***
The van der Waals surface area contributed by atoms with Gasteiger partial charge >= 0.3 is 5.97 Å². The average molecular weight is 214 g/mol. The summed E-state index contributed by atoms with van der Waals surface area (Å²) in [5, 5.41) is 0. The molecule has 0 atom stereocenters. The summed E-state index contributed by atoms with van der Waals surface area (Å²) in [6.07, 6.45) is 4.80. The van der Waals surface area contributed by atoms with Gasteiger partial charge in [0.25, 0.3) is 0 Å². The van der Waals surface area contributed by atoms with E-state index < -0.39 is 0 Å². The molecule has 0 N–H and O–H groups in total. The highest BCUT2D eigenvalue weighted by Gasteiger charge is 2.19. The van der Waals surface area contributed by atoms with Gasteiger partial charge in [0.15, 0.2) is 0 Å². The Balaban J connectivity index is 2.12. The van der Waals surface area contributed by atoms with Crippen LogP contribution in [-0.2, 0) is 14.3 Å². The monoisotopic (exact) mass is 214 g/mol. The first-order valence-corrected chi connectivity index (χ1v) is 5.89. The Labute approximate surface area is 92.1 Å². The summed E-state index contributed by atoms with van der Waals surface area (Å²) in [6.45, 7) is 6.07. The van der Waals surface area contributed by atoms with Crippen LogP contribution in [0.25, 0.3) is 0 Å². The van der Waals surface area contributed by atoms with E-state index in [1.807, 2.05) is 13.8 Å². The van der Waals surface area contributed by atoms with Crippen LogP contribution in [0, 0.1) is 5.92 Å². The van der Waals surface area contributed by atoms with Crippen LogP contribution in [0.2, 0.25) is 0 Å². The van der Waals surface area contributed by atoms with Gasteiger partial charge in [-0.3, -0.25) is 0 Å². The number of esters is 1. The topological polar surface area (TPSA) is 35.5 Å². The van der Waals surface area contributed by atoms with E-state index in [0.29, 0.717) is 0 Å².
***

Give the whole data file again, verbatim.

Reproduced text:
The van der Waals surface area contributed by atoms with Gasteiger partial charge >= 0.3 is 5.97 Å². The average molecular weight is 214 g/mol. The summed E-state index contributed by atoms with van der Waals surface area (Å²) in [5, 5.41) is 0. The molecule has 0 atom stereocenters. The summed E-state index contributed by atoms with van der Waals surface area (Å²) in [6.07, 6.45) is 4.80. The van der Waals surface area contributed by atoms with Gasteiger partial charge in [0.25, 0.3) is 0 Å². The van der Waals surface area contributed by atoms with E-state index < -0.39 is 0 Å². The molecule has 0 N–H and O–H groups in total. The highest BCUT2D eigenvalue weighted by Gasteiger charge is 2.19. The van der Waals surface area contributed by atoms with Gasteiger partial charge in [0.15, 0.2) is 0 Å². The Balaban J connectivity index is 2.12. The van der Waals surface area contributed by atoms with Crippen LogP contribution in [-0.2, 0) is 14.3 Å². The monoisotopic (exact) mass is 214 g/mol. The first-order valence-corrected chi connectivity index (χ1v) is 5.89. The Labute approximate surface area is 92.1 Å². The summed E-state index contributed by atoms with van der Waals surface area (Å²) in [6.45, 7) is 6.07. The van der Waals surface area contributed by atoms with Crippen LogP contribution in [0.25, 0.3) is 0 Å². The van der Waals surface area contributed by atoms with E-state index in [1.807, 2.05) is 13.8 Å². The van der Waals surface area contributed by atoms with Crippen LogP contribution in [0, 0.1) is 5.92 Å². The van der Waals surface area contributed by atoms with Crippen LogP contribution in [0.2, 0.25) is 0 Å². The van der Waals surface area contributed by atoms with Gasteiger partial charge in [-0.3, -0.25) is 0 Å². The number of esters is 1. The topological polar surface area (TPSA) is 35.5 Å². The van der Waals surface area contributed by atoms with E-state index in [0.29, 0.717) is 0 Å².